These days there is a pretty good way to gauge how someone’s day is going. Ask if they’ve filled up their gas tank recently. If so, they’re likely to be in a foul mood. And rightly so.
In recent months, we have experienced almost surreal increases in prices at the pump. Day after day, new records are set. In fact, since January of 2007, the price of a gallon of regular unleaded in Georgia has shot up $1.77. Every day, we find ourselves asking: “Will this ever end?”
The answer is yes, when the politics stops and we start doing something about it.
As much as House Democrat leadership may wish it to be, exasperation is not an energy policy. Regrettably for American consumers, their energy plan has been focused on what we will not do. No exploration of American energy; no increase in refineries; no incentives to create new sources of fuel. It seems all this majority is willing to do is hike up taxes on American oil producers – not an economically defensible way of lowering prices at the pump.
While it may be politically expedient to lay the blame for rising gas prices on oil companies, we owe it to American consumers to be honest about how we got here. Some of the increase in price can be attributed to the weakening dollar. Speculation may play a hand, and we lack adequate refining capacity. But these record prices are principally the result of supply and demand, and we must treat it as such.
While global supply of oil has remained relatively stagnant, growth in the demand of energy from emerging nations like China and India has been extraordinary. With these countries showing no sign of slowing down, we must get to work to increase the American supply of energy to meet our needs.
This past week, I joined with a number of my colleagues to introduce a new energy action plan. Rather than accepting the status quo, this is a real executable plan to give meaningful relief to American families.
First, we must increase production and open up access to explore for American-made energy. For too long our own precious resources have been off limits, and competing nations are gaining from our neglect.
Right now, China is preparing to extract oil as close as 50 miles off the coast of Florida! Yet American companies are not able to do the same to provide for American consumers. This is outrageous. How can we honestly demand OPEC nations pump more oil when we will not even utilize our own resources?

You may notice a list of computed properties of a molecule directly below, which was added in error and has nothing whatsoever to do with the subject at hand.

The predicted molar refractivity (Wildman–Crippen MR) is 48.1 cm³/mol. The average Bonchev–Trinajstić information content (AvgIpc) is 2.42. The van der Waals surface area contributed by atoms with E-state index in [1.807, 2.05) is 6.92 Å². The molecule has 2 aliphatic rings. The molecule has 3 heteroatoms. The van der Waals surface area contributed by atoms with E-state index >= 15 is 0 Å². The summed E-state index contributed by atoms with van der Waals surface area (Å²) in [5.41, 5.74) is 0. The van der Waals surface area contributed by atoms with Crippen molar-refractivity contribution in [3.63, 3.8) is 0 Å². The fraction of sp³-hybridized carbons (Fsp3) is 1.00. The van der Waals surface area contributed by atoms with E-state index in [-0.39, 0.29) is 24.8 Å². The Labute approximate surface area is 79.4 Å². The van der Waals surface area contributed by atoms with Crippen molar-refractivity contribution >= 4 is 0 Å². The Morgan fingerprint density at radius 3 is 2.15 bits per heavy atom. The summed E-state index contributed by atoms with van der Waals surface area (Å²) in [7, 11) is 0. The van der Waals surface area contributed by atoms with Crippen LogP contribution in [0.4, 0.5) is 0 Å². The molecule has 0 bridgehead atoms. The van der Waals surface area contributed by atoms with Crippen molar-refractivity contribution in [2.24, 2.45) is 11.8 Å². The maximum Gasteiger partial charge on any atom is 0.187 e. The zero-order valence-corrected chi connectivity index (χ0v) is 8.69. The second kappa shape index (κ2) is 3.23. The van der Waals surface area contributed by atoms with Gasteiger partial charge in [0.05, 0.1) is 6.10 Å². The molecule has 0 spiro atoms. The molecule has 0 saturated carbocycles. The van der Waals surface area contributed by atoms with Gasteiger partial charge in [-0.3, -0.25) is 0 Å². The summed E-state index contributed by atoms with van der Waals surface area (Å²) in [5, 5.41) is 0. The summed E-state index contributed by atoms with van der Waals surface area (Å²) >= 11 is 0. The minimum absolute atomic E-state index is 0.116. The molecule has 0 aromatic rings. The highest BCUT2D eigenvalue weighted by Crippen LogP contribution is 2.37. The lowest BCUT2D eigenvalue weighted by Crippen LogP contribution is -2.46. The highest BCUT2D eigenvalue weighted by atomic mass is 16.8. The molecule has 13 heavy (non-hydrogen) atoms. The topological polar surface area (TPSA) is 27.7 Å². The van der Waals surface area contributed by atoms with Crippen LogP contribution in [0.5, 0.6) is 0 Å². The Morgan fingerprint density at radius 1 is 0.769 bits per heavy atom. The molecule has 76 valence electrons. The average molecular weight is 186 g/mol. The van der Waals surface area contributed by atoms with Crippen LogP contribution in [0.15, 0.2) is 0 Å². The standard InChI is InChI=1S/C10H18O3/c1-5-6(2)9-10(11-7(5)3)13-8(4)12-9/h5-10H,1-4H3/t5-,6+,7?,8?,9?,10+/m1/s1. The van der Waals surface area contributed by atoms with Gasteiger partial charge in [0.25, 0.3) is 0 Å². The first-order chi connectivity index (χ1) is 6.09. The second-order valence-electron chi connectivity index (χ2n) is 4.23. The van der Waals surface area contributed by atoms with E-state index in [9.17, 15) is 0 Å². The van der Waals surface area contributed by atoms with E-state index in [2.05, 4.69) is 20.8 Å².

And we have bountiful resources right here at home. The Bureau of Land Management recently released data showing the vastness of our untapped oil and natural gas resources. The Bureau estimates there are currently 117 billion barrels of oil placed off limits by Congress. The 86 billion barrels off our coast alone could provide enough fuel to replace OPEC imports for over 50 years.
A central impediment to getting more affordable energy to American consumers is the lack of refining capacity. A new oil refinery has not been constructed in this country in over thirty years. Washington red tape has discouraged this investment. It is time to release American business from these regulatory shackles.
In addition to increasing known sources, we must promote new, clean, and reliable sources of energy. Our action plan provides investment tax credits for innovation and engineering of new technologies. We should give incentives to find new sources of energy, rather than picking winners and losers. The ingenuity of American enterprise will provide clean energy solutions.
Finally, while we must do all we can to grow our supply, encouraging conservation is imperative. Four dollar gasoline is certainly enough to slow some consumption, but more can be done - without the pain. By providing incentives for conservation we can ease the demand for gasoline, while also becoming a more efficient and clean economy.
People are sick and tired of politics trumping positive solutions. Congress has an obligation and duty to provide responsible answers to American families feeling the strain of runaway gas prices. By putting principled leadership before partisanship, we can solve this crisis and put smiles back on the faces of American motorists.